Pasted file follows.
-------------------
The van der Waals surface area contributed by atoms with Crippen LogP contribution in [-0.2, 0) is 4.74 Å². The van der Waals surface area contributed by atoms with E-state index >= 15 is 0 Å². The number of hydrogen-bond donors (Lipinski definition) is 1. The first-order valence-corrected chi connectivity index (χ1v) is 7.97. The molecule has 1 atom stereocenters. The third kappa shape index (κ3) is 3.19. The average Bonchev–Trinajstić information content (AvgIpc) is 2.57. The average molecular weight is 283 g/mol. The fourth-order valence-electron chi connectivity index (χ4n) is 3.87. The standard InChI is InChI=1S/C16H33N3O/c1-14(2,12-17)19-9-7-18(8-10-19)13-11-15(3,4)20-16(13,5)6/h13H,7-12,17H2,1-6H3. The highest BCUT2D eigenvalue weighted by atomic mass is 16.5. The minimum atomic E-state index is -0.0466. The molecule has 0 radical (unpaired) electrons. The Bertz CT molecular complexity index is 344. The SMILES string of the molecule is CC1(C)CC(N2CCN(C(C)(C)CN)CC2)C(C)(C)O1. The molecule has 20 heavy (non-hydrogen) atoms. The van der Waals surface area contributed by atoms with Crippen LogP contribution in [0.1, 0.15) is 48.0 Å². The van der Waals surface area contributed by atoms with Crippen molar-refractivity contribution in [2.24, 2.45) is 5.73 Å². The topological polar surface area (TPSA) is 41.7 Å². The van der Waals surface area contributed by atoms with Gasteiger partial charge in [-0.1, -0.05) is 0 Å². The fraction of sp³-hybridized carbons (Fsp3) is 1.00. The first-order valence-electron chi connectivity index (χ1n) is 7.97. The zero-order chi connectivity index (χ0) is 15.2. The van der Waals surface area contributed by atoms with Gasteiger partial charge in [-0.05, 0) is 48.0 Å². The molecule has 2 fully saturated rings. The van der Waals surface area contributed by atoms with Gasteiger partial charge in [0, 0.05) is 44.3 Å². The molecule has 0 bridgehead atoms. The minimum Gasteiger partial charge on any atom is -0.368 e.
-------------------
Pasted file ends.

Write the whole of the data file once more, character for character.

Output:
The van der Waals surface area contributed by atoms with Crippen LogP contribution in [-0.2, 0) is 4.74 Å². The van der Waals surface area contributed by atoms with E-state index >= 15 is 0 Å². The number of hydrogen-bond donors (Lipinski definition) is 1. The first-order valence-corrected chi connectivity index (χ1v) is 7.97. The molecule has 1 atom stereocenters. The third kappa shape index (κ3) is 3.19. The average Bonchev–Trinajstić information content (AvgIpc) is 2.57. The average molecular weight is 283 g/mol. The fourth-order valence-electron chi connectivity index (χ4n) is 3.87. The standard InChI is InChI=1S/C16H33N3O/c1-14(2,12-17)19-9-7-18(8-10-19)13-11-15(3,4)20-16(13,5)6/h13H,7-12,17H2,1-6H3. The highest BCUT2D eigenvalue weighted by atomic mass is 16.5. The minimum atomic E-state index is -0.0466. The molecule has 0 radical (unpaired) electrons. The Bertz CT molecular complexity index is 344. The SMILES string of the molecule is CC1(C)CC(N2CCN(C(C)(C)CN)CC2)C(C)(C)O1. The molecule has 20 heavy (non-hydrogen) atoms. The van der Waals surface area contributed by atoms with Crippen LogP contribution in [0.1, 0.15) is 48.0 Å². The van der Waals surface area contributed by atoms with Crippen molar-refractivity contribution in [2.24, 2.45) is 5.73 Å². The topological polar surface area (TPSA) is 41.7 Å². The van der Waals surface area contributed by atoms with Gasteiger partial charge in [-0.1, -0.05) is 0 Å². The fraction of sp³-hybridized carbons (Fsp3) is 1.00. The first-order valence-electron chi connectivity index (χ1n) is 7.97. The zero-order chi connectivity index (χ0) is 15.2. The van der Waals surface area contributed by atoms with Gasteiger partial charge in [-0.05, 0) is 48.0 Å². The molecule has 2 fully saturated rings. The van der Waals surface area contributed by atoms with Gasteiger partial charge in [0, 0.05) is 44.3 Å². The molecule has 0 bridgehead atoms. The minimum Gasteiger partial charge on any atom is -0.368 e.